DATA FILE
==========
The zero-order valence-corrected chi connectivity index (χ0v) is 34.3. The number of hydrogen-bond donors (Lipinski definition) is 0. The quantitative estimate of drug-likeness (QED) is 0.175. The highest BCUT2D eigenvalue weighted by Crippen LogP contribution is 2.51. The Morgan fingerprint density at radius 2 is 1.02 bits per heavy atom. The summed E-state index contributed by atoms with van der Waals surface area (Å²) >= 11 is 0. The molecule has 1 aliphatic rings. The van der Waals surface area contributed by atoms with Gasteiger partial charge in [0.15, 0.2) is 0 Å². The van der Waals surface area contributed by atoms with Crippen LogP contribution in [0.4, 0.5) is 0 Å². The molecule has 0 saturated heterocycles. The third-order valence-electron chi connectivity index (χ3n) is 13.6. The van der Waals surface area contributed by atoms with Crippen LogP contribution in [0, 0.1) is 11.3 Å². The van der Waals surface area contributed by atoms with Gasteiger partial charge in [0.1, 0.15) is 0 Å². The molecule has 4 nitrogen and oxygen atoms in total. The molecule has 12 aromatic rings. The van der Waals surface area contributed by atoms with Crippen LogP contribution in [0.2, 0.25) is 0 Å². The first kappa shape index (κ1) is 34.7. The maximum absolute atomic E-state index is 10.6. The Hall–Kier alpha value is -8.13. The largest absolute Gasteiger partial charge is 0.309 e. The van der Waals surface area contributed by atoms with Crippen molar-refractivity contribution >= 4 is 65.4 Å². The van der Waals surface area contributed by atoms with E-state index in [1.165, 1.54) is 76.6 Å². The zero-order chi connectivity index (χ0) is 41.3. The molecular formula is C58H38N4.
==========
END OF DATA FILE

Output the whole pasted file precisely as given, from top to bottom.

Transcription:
The zero-order valence-corrected chi connectivity index (χ0v) is 34.3. The number of hydrogen-bond donors (Lipinski definition) is 0. The quantitative estimate of drug-likeness (QED) is 0.175. The highest BCUT2D eigenvalue weighted by Crippen LogP contribution is 2.51. The Morgan fingerprint density at radius 2 is 1.02 bits per heavy atom. The summed E-state index contributed by atoms with van der Waals surface area (Å²) >= 11 is 0. The molecule has 1 aliphatic rings. The van der Waals surface area contributed by atoms with Gasteiger partial charge in [0.15, 0.2) is 0 Å². The van der Waals surface area contributed by atoms with Crippen LogP contribution in [0.4, 0.5) is 0 Å². The molecule has 0 saturated heterocycles. The third-order valence-electron chi connectivity index (χ3n) is 13.6. The van der Waals surface area contributed by atoms with Crippen LogP contribution in [0, 0.1) is 11.3 Å². The van der Waals surface area contributed by atoms with Gasteiger partial charge in [0.1, 0.15) is 0 Å². The molecule has 4 nitrogen and oxygen atoms in total. The molecule has 12 aromatic rings. The van der Waals surface area contributed by atoms with Crippen LogP contribution in [0.2, 0.25) is 0 Å². The first kappa shape index (κ1) is 34.7. The maximum absolute atomic E-state index is 10.6. The Hall–Kier alpha value is -8.13. The largest absolute Gasteiger partial charge is 0.309 e. The van der Waals surface area contributed by atoms with Crippen molar-refractivity contribution >= 4 is 65.4 Å². The van der Waals surface area contributed by atoms with E-state index in [1.165, 1.54) is 76.6 Å². The zero-order chi connectivity index (χ0) is 41.3. The molecular formula is C58H38N4.